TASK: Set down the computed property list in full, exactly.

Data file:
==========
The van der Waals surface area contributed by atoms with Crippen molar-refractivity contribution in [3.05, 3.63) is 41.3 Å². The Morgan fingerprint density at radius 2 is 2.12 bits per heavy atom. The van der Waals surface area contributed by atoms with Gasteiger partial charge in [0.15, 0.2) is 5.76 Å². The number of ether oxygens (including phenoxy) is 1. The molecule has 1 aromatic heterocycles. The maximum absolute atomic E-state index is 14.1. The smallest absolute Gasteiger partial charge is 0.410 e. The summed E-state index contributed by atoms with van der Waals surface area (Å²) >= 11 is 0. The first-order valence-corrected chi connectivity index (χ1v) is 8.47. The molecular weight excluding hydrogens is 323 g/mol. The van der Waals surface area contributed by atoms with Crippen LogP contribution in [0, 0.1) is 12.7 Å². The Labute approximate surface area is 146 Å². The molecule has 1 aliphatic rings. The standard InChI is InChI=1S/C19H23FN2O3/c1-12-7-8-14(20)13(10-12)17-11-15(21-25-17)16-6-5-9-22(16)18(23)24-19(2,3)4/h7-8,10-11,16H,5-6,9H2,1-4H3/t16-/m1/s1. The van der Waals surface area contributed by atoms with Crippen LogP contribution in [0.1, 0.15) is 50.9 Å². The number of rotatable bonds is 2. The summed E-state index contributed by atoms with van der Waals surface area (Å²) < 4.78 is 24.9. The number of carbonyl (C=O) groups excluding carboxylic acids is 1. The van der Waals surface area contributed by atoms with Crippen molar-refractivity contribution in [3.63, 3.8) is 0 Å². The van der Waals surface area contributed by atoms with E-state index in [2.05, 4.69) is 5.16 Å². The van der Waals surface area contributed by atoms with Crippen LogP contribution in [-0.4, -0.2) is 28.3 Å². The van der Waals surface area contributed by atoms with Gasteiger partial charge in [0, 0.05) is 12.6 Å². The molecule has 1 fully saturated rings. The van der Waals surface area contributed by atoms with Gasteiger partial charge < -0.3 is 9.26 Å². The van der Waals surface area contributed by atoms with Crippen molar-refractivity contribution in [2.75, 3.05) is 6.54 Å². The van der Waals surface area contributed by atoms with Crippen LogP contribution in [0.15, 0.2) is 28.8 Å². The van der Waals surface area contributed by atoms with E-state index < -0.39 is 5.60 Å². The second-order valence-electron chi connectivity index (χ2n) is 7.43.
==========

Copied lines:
The van der Waals surface area contributed by atoms with Crippen molar-refractivity contribution in [3.05, 3.63) is 41.3 Å². The Morgan fingerprint density at radius 2 is 2.12 bits per heavy atom. The van der Waals surface area contributed by atoms with Gasteiger partial charge in [0.15, 0.2) is 5.76 Å². The number of ether oxygens (including phenoxy) is 1. The molecule has 1 aromatic heterocycles. The maximum absolute atomic E-state index is 14.1. The smallest absolute Gasteiger partial charge is 0.410 e. The summed E-state index contributed by atoms with van der Waals surface area (Å²) >= 11 is 0. The first-order valence-corrected chi connectivity index (χ1v) is 8.47. The molecular weight excluding hydrogens is 323 g/mol. The van der Waals surface area contributed by atoms with Crippen LogP contribution in [0, 0.1) is 12.7 Å². The Labute approximate surface area is 146 Å². The molecule has 1 aliphatic rings. The standard InChI is InChI=1S/C19H23FN2O3/c1-12-7-8-14(20)13(10-12)17-11-15(21-25-17)16-6-5-9-22(16)18(23)24-19(2,3)4/h7-8,10-11,16H,5-6,9H2,1-4H3/t16-/m1/s1. The van der Waals surface area contributed by atoms with Crippen LogP contribution in [0.1, 0.15) is 50.9 Å². The number of rotatable bonds is 2. The summed E-state index contributed by atoms with van der Waals surface area (Å²) < 4.78 is 24.9. The number of carbonyl (C=O) groups excluding carboxylic acids is 1. The van der Waals surface area contributed by atoms with Crippen molar-refractivity contribution in [3.63, 3.8) is 0 Å². The van der Waals surface area contributed by atoms with E-state index in [2.05, 4.69) is 5.16 Å². The van der Waals surface area contributed by atoms with Crippen LogP contribution in [-0.4, -0.2) is 28.3 Å². The van der Waals surface area contributed by atoms with Gasteiger partial charge in [0, 0.05) is 12.6 Å². The molecule has 1 fully saturated rings. The van der Waals surface area contributed by atoms with Gasteiger partial charge < -0.3 is 9.26 Å². The van der Waals surface area contributed by atoms with Crippen molar-refractivity contribution in [2.75, 3.05) is 6.54 Å². The van der Waals surface area contributed by atoms with Crippen LogP contribution in [0.15, 0.2) is 28.8 Å². The van der Waals surface area contributed by atoms with E-state index < -0.39 is 5.60 Å². The second-order valence-electron chi connectivity index (χ2n) is 7.43.